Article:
Complex Biologics: The View from Teva

Sep 01, 2011

Jill B. Conner, PhD
The Hatch-Waxman Act (Drug Price Competition and Patent Term Restoration Act), introduced in 1984, was a revolutionary piece of legislation that paved the way for the approval of small-molecule generic drugs offering patients safe, efficacious, and cost effective therapeutic options. Generic therapies continue to be an important treatment option, but as new, complex medications come to market, it's important that follow-on versions are properly evaluated to ensure patient safety.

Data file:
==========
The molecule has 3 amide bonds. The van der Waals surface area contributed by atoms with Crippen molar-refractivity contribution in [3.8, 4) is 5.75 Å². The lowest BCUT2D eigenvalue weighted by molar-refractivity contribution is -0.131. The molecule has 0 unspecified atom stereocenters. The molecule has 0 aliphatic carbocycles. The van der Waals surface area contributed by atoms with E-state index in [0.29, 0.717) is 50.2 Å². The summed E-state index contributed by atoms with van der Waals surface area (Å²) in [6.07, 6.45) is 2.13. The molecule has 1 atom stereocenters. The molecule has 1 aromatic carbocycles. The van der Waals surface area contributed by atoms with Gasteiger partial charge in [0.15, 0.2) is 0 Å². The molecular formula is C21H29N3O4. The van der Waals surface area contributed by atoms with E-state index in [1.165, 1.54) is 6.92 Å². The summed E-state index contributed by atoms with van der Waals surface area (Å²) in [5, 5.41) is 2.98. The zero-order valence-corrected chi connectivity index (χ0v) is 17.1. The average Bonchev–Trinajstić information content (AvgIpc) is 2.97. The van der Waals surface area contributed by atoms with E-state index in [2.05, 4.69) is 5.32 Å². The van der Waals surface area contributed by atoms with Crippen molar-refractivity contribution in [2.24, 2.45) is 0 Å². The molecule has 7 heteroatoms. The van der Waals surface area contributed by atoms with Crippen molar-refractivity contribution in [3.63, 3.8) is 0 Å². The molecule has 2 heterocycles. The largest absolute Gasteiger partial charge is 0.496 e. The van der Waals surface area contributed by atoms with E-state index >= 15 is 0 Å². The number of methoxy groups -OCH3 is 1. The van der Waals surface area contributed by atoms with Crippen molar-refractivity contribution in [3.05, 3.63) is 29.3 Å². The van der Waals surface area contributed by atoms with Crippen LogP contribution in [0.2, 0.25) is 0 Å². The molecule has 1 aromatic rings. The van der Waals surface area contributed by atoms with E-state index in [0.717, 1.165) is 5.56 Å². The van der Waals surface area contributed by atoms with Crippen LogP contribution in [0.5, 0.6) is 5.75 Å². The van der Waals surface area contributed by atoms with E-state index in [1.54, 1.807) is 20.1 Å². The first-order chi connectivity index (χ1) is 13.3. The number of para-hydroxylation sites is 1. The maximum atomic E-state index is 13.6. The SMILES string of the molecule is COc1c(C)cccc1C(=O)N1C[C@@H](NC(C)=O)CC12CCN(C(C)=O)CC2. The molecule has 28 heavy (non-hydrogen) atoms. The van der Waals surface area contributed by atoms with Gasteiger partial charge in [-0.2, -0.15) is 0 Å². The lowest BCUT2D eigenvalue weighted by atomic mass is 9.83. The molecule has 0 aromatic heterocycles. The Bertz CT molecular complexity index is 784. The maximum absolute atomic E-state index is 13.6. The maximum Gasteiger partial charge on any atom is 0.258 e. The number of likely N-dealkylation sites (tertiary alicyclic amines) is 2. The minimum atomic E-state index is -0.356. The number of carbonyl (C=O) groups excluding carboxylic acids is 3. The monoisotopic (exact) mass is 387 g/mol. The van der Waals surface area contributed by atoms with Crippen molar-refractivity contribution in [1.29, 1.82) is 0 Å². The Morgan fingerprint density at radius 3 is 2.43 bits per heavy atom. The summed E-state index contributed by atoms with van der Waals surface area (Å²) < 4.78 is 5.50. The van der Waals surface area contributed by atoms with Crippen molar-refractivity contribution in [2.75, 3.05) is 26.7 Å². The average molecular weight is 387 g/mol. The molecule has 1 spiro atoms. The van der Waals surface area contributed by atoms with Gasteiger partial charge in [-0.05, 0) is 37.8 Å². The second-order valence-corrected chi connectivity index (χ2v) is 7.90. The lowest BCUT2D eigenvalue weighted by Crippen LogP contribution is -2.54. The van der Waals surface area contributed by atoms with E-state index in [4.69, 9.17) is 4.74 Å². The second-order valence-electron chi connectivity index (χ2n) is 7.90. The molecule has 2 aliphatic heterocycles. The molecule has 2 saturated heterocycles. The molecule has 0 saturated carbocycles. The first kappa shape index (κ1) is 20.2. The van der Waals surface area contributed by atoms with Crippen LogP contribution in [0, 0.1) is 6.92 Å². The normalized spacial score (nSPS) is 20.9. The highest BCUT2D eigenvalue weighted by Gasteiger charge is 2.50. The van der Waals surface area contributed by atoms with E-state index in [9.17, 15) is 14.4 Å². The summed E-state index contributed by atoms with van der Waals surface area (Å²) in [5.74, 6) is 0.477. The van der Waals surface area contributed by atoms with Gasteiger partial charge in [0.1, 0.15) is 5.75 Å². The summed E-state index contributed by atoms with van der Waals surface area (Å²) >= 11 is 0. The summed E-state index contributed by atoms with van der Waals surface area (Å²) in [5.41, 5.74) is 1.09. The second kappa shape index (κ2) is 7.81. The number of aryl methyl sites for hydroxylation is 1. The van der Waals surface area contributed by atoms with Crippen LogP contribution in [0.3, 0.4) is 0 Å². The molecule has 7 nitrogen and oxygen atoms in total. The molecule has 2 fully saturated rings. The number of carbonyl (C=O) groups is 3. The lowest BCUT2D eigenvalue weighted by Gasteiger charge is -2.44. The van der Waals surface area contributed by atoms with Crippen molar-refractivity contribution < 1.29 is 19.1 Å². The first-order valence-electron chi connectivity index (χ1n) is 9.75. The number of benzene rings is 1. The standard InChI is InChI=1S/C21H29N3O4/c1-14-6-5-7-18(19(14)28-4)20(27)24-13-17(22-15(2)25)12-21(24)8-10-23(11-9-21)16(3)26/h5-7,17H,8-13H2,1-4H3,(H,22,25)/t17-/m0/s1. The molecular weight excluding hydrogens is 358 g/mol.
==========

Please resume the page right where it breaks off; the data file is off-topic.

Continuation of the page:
Last year, the Affordable Care Act enacted a pathway for biosimilar drugs to address the approval of these increasingly complex products. The FDA must now work to implement this new law and the framework for approval of products deemed "biosimilar" or "interchangeable." The new pathway, however, is mostly silent as to the treatment of non-biologic complex drugs (NBCDs), such as glatiramoids and liposomal drugs. For the next 10 years, any follow-on versions of biologic products and NBCDs will be approved under the Federal Food, Drug, and Cosmetic Act, if the innovative product was approved under that pathway. After 10 years, all biologics, follow-on and innovator, will be approved or deemed approved under the Public Health Service Act. A wide range of industry experts have provided recommendations to the FDA surrounding the approval pathway for these types of therapies; most recently, several global experts convened at a workshop in Leiden, Netherlands, to discuss the necessary requirements, with a specific focus on the importance of balancing the safety and immunogenicity concerns associated with certain complex drugs against an approach that encourages competition in the market.

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